1 2 1 2 1

2 1 1

30 1 1 2

INTRODUCTION Pc - based Mobile Robot for Navigation is basically an

electric-powered, three-wheeled vehicle or robot attached with a PC camera or webcam. It can be used for navigation or as a toy. The robot can move up to a radial distance of 3.5 meters from the computer. For longer distance, you need a longer data cable for the parallel port and USB hub to increase the length of the interface cable for the camera. The purpose of this design and implementation is to motivate the beginners. It cannot be used independently in line following, obstacle detection and pothole avoidance applications as it is not intelligent enough to take decision and control by itself. However, line following, obstacle detection and pothole detection can be done by constantly monitoring its movement from the live scene captured by the PC camera. It can be controlled from the PC to move forward, backward, right and left. The project provides an educational test bed for understanding the transition from theory to practice, contest requirements and also other studies in developing advance applications, creative control, etc. The working of the circuit, control system, sensory system, software program, testing and assembly steps for the robot are described in the succeeding sections. The main components include two stepper motors, a motor driver circuit, a PC with parallel port connector and a camera (webcam).

Circuit description
The interface-cum-driver circuit for the PC-based mobile robot is shown in Fig. 2. It works off a 12V DC Power supply. MCT2E is the most popular integrated circuit used for isolating high-voltage circuits from low-voltage circuits. Used to protect the parallel port from damage, it is an opto-coupler having an internal phototransistor and an LED. The LED glows when it receives high output pulse from the parallel port. The transistor conducts when its base receives light from LED. Resistors R2 through R9 limit the in order to protect the parallel port. IC ULN2803 is used as the driver for rotating the stepper motor. It is basically a Darlington pair IC used for driving high-current circuits. The power supply circuit is shown in Fig. 3. It consists of a 230V AC to 15V AC, 1A secondary transformer, filter capacitor, bridge rectifiers and 12VDC regulator 7812 (1C10). The regulated 12V DC is connected to ULN2803 driver IC. In place of the power supply circuit shown in Fig. 3, you can also use a 12V, 4.5Ah battery to power the main circuit.

Robot control operation

Two stepper Motors are used for moving and turning the robot. Stepper motors with various specification are available in the market. Here we have used 55SIM 25DAYG unipolar stepper motors rated at 12V DC, with step angle of 7.5" per pulse. Each of these stepper motors has five wires for connecting to the driver circuit. Out of the five wires, four wires emerge from coils of the stepper motors and the fifth is the centre-tapped common terminal. Correct identification and connection of these wires is important for successful assembly of the stepper motor. The unipolar stepper motor has two centre-tapped coils. Their centre-tapped terminals are joined to make one common terminal. If you have a multimeter, set it in 200-ohm range and check the resistance between these wires The resistance between the common terminal and the rest of the coil terminals will be around 36 ohms, while the resistance between two coil terminals will be around 72 ohms. Connect these coils to the output terminals of the driver circuit in sequence. To help you in proper connection, the colour codes of the wires for the 55SIM-25DAYG stepper motor are listed in Table I. Note that for the same ratings, different manufacturers may have their own coil specifications.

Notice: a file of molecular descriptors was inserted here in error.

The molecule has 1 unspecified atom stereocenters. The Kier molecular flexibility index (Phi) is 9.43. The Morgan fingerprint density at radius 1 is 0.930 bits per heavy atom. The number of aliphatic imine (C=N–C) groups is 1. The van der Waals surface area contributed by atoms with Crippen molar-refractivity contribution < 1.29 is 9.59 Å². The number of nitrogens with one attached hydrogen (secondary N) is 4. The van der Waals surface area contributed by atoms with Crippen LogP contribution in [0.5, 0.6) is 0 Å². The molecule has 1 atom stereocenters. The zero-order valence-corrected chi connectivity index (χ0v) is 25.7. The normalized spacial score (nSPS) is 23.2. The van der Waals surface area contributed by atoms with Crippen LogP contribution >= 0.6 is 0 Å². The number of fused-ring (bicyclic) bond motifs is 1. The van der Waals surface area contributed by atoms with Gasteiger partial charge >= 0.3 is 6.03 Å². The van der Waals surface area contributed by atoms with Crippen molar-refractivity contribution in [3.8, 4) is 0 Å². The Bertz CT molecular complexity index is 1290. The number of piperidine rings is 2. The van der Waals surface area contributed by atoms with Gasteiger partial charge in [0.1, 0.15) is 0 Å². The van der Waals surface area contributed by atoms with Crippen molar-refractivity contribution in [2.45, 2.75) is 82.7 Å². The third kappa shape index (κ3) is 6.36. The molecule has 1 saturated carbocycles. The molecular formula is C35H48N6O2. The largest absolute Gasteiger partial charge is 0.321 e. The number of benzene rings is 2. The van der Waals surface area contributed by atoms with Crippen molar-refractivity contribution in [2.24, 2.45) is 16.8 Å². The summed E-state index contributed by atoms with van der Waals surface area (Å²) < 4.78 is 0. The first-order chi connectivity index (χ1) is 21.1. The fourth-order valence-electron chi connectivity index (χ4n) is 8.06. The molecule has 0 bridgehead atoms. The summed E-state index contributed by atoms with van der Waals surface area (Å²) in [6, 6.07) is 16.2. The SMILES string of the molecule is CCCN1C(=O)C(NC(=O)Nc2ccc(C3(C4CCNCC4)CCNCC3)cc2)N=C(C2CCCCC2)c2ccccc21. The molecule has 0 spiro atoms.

TABLE 1

Colour codes of the Wires for 55SlM-25DAYG Stepper Motor

Colour
White Red Blue Brown

Identification
Common L1 L2 L3

Yellow

L4

The software uses wave-drive 4- step sequence technique for rotating the motors. To run the motors, specific sequences of pulses are given to the motor windings. Generally, there are three types of digital signal sequence given to run the stepper motor. But here, we have used a 4-step sequence as shown in Table II. The advantage of this technique is that it consumes the least power. Only one phase is energized at a time, which assures of positional accuracy regardless of any winding imbalance in the motor.
TABLE 2

Normal 4 –step Sequence

Clockwi Step s-e # 1 2 3 4

Windi n-g A L1 1 0 0 0

Windi n-g B L2 0 1 0 0

Windi n-g C L3 0 0 1 0

Windi n-g D L4 0 0 0 1

Counter Clockwi s-e

Since the motor rotates at 7.5 deg per step, it takes a total of 48 steps to complete one rotation. The higher the step angle, the fewer the pulses needed for complete rotation of the motor. Hence if the speed of the robot is desired, use a motor with higher step angle, and if more accurate position control is desired, you may use a motor with lower step angle.

Direction control.:
To control the direction of motion, a combination of different rotational directions of the two motors is used. If the left stepper motor (SM1) moves anticlockwise and the right stepper motor (SM2) moves clockwise, the robot moves in forward direction. Similarly, if SM1 moves in clockwise direction and SM2 in anticlockwise, the robot will move in backward direction. If SM1 and SM2 move in clockwise direction, the robot will turn left. If SM1 and SM2 move in anti-clockwise direction, the robot will turn right.

Speed control .:
To control the speed of the robot, timer delays are used. The value of the delay time for the timer can be increased or decreased by the slider control provided in the software. The selected speed of the robot (1 through 999) is also displayed in the text box as shown in Fig. 4.